108

Duplicate of: How to ensure an event is only subscribed to once and Has an event handler already been added?

I have a singleton that provides some service and my classes hook into some events on it, sometimes a class is hooking twice to the event and then gets called twice. I'm looking for a classical way to prevent this from happening. somehow I need to check if I've already hooked to this event...

0
190

How about just removing the event first with -= , if it is not found an exception is not thrown

/// -= Removes the event if it has been already added, this prevents multiple firing of the event
((System.Windows.Forms.WebBrowser)sender).Document.Click -= new System.Windows.Forms.HtmlElementEventHandler(testii);
((System.Windows.Forms.WebBrowser)sender).Document.Click += new System.Windows.Forms.HtmlElementEventHandler(testii);
7
  • 1
    Thank you. This came very handy in the same scenario (WebBrowser + HtmlElementEventHandler). Thanks for pointing this out
    – Odys
    Mar 19 '12 at 15:58
  • 2
    This should be the accepted answer as it is simple and requires no custom implementation. @LoxLox shows the same pattern as an implementation too. I didn't test, so I'm taking the comments at their word. Very nice.
    – Rafe
    Mar 23 '14 at 19:15
  • 4
    +1 I guess it's up to the programmer, but I would say this is the best (not the "neatest" to require the end-developer to do this perhaps, but it's not the event generator's fault that the subscriber can't prevent multiple subscriptions, so, make them figure out the removal, etc... besides, why prevent someone from subscribing the same handler more than once if the want to?) Jun 19 '14 at 15:31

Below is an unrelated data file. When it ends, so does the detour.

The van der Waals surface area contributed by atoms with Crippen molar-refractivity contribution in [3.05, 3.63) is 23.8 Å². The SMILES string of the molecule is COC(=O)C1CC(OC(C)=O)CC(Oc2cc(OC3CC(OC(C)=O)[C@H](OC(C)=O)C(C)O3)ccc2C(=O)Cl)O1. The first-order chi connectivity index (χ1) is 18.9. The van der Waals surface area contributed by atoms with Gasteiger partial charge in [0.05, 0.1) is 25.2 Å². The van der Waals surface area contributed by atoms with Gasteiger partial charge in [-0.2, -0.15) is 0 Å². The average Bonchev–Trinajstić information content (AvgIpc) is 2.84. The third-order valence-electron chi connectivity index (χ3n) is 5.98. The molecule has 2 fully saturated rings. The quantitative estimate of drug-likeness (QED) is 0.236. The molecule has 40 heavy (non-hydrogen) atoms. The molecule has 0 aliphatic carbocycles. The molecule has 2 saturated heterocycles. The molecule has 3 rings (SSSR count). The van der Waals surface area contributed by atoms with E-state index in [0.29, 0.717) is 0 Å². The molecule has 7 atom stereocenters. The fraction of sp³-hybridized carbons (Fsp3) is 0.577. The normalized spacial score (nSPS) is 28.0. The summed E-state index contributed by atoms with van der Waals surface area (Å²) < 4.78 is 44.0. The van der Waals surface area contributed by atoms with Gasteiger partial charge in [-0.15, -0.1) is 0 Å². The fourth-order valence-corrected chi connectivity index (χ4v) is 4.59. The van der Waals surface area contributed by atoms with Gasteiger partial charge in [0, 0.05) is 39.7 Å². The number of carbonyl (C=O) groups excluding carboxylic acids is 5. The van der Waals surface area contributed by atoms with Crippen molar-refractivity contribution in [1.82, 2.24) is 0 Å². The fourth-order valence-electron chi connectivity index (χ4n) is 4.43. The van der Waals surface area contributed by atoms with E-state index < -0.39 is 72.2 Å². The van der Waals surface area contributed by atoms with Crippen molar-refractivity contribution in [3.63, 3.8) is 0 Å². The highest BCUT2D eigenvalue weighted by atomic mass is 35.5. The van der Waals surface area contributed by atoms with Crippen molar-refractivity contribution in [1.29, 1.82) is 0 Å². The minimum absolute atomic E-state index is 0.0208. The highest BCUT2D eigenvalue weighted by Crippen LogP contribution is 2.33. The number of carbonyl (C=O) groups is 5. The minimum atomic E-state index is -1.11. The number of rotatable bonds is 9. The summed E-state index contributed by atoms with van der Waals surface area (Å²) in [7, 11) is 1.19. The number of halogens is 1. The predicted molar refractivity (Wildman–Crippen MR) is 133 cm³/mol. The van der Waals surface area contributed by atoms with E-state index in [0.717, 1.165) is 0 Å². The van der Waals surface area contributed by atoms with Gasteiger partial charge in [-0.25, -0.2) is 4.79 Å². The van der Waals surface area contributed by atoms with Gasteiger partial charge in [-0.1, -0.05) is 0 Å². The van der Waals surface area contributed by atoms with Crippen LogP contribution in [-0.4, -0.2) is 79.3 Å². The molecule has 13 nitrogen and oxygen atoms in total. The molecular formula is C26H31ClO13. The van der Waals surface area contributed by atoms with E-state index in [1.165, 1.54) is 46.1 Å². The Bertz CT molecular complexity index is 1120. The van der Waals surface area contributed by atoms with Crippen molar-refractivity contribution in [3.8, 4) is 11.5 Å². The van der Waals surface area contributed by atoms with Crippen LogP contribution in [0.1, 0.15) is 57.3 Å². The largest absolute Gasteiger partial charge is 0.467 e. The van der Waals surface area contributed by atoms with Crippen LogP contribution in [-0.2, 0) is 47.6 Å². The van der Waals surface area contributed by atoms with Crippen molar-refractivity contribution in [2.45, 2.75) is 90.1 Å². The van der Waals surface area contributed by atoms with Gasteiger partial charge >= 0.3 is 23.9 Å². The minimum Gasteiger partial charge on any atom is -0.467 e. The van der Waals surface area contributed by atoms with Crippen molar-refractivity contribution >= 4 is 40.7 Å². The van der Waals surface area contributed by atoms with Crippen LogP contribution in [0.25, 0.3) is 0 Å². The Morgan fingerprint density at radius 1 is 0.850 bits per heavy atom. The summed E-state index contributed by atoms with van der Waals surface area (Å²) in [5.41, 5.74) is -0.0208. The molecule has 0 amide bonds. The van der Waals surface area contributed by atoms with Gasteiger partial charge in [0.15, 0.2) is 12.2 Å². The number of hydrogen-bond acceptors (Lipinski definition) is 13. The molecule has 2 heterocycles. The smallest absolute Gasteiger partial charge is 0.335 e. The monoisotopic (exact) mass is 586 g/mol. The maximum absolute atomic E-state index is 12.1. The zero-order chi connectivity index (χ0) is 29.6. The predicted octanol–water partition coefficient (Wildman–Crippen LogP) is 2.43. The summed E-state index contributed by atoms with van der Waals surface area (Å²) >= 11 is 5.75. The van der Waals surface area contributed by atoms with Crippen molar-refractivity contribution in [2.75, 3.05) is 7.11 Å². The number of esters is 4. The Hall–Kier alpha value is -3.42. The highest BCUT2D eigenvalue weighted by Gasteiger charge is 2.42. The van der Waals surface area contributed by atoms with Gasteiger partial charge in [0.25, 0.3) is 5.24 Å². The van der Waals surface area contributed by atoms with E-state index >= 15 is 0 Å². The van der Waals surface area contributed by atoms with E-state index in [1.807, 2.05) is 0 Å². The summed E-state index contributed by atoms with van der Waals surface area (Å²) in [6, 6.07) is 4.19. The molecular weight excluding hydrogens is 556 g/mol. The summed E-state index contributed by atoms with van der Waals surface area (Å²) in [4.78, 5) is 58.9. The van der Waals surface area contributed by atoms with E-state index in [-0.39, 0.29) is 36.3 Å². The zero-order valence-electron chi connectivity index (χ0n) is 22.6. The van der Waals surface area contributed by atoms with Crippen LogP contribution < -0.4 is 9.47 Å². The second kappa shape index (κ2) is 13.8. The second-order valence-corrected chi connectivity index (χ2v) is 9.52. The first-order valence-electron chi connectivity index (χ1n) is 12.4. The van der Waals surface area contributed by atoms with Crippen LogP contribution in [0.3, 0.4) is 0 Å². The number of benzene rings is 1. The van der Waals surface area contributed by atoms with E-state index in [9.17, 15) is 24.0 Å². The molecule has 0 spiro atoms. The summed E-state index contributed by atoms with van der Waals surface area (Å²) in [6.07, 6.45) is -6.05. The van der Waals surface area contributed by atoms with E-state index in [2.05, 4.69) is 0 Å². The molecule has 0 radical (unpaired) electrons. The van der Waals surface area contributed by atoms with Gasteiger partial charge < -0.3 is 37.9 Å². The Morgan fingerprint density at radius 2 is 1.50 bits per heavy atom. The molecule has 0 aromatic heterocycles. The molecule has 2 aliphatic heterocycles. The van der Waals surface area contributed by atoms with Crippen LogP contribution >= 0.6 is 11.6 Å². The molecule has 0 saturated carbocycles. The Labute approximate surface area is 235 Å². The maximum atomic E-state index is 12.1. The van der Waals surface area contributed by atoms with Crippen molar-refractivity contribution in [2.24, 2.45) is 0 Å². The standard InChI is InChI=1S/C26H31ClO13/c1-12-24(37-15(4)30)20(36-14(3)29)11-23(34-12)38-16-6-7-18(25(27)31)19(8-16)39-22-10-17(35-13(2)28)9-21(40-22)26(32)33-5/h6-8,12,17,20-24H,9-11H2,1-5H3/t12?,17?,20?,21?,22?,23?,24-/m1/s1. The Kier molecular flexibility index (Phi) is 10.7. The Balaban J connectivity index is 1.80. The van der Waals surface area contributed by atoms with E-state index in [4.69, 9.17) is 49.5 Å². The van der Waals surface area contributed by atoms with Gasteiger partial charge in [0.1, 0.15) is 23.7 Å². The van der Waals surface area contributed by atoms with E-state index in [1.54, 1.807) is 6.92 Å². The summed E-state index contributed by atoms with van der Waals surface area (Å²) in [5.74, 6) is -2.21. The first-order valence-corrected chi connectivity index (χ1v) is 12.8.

• 1
    This approach is confirmed in this answer by Jon Skeet to a similar question. (Although Jon also shows how to explicitly implement the event handler itself to prevent duplicates, rather than leaving the prevention of possible duplicates up to the subscriber.)
    – DavidRR
    Aug 12 '15 at 14:47
  • 1
    Also for this be aware of thread safety as stated : stackoverflow.com/questions/367523/… Mar 17 '20 at 17:12
159

Explicitly implement the event and check the invocation list. You'll also need to check for null:

using System.Linq; // Required for the .Contains call below:

...

private EventHandler foo;
public event EventHandler Foo
{
    add
    {
        if (foo == null || !foo.GetInvocationList().Contains(value))
        {
            foo += value;
        }
    }
    remove
    {
        foo -= value;
    }
}

Using the code above, if a caller subscribes to the event multiple times, it will simply be ignored.

14
  • 14
    You need to use the System.Linq using.
    – user65199
    Jun 18 '09 at 17:55
  • 6